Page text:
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Be the Change
Posted 03/15/2019 03:25PM

Prep eighth graders harnessed their prodigious energy for the past several weeks to study climate change, exploring the causes, analyzing the effects, and innovating ways to mitigate the impact on communities around the world. Students shared their work yesterday in a showcase that brought scores of interested fellow students, teachers, and staff to the A. E. Studzinski Library.

“The boys chose to focus on interesting and different topics this year. We saw a lot of interest in biodiversity, which was exciting,” said Nicole Prince, who organized the showcase with fellow Middle School science teachers Josh Davendonis and Fred Lipton.

“We launched the project by inviting speakers to talk with students about their interest in climate science. It was an attention grabber for students to hear someone like Chris Bauer [director of the Prep’s Center for Justice and Peace] describe the impact of climate change in his hometown in Louisiana. The boys were excited to share their work, and we all appreciate being part of a community where people want to come and see what they’ve done,” said Ms. Prince.

Model hydro-power plants, a small-scale solar-powered home, micro wind turbines, a mock landfill, an energy generating bike, podcasts on nuclear energy, and colorful posters filled virtually every corner of the library. At each station, groups of eighth graders confidently explained their projects to the many teachers, students, and staff who visited to see their work.

“An important part of the project was to rehearse an ‘elevator pitch’ so that students could explain their work to anyone who stopped by to ask about it,” said Ms. Prince.

HANDS-ON EXPERIENCE, REAL-WORLD INSIGHTS

Eighth graders Will Monks and Stephon Patrick teamed up on a project about landfills. Will designed a small-scale model to illustrate the different types of trash processed in a typical landfill and why it is important to properly sort and dispose of rubbish before it ever gets to the landfill. Stephon developed a video game to make it fun to learn about proper disposal.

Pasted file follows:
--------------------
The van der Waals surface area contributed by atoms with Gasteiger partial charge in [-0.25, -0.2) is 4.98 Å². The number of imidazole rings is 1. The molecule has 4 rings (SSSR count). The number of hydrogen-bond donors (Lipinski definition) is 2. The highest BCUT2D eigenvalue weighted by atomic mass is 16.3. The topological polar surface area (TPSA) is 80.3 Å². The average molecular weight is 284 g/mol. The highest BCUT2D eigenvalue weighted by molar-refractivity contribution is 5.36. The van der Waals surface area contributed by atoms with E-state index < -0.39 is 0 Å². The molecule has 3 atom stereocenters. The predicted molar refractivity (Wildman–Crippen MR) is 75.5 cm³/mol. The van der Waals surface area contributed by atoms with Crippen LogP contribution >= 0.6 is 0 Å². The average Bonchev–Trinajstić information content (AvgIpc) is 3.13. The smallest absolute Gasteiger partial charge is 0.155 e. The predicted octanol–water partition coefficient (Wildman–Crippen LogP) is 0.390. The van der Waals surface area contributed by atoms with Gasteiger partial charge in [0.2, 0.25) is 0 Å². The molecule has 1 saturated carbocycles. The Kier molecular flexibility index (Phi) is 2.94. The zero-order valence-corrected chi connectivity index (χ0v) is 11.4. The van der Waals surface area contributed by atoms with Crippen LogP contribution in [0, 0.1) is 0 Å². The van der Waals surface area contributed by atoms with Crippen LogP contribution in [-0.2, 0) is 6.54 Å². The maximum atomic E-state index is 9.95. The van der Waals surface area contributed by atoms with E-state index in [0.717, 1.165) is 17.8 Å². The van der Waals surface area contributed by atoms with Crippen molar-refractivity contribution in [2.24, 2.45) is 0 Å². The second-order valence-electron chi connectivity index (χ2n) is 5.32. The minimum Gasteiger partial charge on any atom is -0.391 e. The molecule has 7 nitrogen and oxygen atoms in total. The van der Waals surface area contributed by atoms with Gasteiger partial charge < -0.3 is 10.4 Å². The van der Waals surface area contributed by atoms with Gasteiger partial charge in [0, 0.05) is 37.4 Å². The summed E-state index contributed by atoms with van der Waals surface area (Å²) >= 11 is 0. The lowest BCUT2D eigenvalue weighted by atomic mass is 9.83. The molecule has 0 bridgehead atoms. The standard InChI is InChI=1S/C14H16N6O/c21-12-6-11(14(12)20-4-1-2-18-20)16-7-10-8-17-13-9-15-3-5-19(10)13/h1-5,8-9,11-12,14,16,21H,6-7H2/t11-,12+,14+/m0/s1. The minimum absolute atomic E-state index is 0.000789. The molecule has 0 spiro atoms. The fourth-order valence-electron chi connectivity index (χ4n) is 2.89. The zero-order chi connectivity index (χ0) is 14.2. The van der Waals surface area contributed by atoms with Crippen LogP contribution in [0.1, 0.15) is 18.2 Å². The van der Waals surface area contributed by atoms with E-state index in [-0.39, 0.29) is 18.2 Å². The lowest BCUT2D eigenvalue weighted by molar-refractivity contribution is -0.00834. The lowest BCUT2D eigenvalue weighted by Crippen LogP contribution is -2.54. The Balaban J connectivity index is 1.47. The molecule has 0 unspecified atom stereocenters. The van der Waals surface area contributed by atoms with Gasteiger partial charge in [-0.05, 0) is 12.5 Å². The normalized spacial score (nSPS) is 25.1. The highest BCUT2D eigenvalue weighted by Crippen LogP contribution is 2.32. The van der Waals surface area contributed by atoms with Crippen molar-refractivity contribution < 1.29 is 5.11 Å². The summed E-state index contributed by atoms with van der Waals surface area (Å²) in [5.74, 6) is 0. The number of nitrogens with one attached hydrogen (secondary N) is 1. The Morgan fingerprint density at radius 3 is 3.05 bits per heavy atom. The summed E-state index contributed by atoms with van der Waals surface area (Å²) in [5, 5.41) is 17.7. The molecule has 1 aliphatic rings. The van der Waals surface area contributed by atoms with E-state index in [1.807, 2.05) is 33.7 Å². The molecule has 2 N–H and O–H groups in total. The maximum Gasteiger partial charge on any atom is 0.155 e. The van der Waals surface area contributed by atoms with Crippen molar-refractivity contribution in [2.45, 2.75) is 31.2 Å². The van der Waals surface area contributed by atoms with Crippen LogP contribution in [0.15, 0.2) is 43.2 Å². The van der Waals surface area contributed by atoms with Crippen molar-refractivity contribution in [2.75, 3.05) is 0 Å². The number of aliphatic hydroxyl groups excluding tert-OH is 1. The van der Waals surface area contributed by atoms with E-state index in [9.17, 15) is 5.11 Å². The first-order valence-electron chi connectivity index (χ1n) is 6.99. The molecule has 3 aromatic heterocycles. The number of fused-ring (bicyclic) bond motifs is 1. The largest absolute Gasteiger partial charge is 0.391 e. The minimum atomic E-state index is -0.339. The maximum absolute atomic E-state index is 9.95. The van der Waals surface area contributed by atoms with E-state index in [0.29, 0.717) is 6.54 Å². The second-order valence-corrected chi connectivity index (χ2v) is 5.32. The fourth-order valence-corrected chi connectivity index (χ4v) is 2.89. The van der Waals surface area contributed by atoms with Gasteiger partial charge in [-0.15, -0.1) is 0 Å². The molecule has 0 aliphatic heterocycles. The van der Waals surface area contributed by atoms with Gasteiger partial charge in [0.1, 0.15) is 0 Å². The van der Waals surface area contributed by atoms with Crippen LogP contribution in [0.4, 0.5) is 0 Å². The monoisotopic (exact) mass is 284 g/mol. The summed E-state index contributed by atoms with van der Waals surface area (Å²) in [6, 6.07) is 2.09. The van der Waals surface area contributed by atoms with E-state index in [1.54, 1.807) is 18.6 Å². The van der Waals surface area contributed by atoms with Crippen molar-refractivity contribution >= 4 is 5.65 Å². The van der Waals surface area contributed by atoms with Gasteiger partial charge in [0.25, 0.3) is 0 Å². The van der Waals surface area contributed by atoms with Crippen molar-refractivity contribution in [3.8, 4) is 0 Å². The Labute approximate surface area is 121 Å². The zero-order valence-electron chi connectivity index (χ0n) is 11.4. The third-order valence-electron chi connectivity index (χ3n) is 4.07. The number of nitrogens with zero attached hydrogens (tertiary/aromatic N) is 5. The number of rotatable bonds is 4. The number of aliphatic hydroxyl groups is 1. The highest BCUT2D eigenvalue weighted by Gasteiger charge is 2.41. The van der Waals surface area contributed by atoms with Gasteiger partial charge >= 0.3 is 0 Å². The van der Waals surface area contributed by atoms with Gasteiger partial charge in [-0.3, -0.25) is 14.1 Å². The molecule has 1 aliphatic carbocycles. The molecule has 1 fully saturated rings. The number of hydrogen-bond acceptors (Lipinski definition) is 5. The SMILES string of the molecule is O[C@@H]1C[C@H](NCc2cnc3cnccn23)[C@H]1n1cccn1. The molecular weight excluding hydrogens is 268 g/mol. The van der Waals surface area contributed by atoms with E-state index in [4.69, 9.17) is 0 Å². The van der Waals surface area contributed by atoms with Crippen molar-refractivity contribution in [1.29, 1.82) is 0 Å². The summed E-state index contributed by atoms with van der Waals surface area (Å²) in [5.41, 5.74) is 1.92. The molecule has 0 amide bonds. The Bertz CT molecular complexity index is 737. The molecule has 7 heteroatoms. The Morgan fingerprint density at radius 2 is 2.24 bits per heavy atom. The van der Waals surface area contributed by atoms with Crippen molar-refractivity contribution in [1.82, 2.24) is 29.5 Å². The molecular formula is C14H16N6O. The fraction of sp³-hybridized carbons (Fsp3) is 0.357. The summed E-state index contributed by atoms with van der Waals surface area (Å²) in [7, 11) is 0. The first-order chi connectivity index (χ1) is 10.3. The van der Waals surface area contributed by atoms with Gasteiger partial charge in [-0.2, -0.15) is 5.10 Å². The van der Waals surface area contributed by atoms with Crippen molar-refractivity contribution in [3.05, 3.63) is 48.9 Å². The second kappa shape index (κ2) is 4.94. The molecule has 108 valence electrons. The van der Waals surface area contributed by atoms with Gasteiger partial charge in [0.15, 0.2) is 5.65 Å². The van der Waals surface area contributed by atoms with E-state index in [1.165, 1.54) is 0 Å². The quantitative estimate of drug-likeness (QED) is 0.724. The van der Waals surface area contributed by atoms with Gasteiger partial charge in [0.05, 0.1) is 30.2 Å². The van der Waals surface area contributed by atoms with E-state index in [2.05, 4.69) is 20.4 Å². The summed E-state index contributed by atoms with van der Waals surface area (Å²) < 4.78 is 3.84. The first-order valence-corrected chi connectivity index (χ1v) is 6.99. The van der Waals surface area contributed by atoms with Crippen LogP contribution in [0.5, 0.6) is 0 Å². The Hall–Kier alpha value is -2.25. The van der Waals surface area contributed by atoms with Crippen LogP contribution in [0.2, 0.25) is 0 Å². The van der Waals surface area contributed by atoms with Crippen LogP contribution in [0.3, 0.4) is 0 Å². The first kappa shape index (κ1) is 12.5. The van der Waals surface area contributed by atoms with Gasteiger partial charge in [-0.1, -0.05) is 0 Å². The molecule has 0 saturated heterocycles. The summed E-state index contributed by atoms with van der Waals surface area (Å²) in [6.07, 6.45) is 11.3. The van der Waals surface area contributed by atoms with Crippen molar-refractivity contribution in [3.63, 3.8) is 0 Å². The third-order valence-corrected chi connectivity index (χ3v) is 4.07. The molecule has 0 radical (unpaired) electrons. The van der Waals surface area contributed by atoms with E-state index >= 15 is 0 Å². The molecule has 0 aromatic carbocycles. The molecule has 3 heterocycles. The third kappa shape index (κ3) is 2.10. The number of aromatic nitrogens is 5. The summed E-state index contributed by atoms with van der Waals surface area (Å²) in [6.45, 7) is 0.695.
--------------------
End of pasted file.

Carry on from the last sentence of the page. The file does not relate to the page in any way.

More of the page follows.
Will liked having the freedom to create something of their own. “When you can make your own choice about what to do, you’re more interested,” he observed. “I was really surprised by how much I learned about landfills and their impact on the environment.”

Science TeachersAs he showed a few students how to play the video game, Stephon said he learned a lot about the social justice implications of climate change. “It was interesting to see how much goes into landfills, but it was also interesting to learn about the communities where so many of them are located.”

Students and teachers from the High School were uniformly impressed with the projects and how articulately the eighth grade scientists described their work. “They did a great job. These were very thoughtful presentations,” said Mr. Chris Borgatti, who teaches High School environmental science. “There was a nice balance among the groups in the topics they covered. It was a lot of fun for my AP environmental studies students because we’re covering alternative energy sources right now.”

His students agreed, as expressed in the reactions of these seniors:

“It was interesting to see what they did because it’s very relevant to issues we’re facing today. They highlighted what we can do to help conserve resources.” –Nick Hayman

“They showed a lot of creativity in covering the same topics we’re doing.” –Eamon O’Connor

”I’m impressed with how knowledgeable they are about environmental issues at this young age. –Antael Rose

”Their presentation skills were excellent. Very professional.” –Graham Weist

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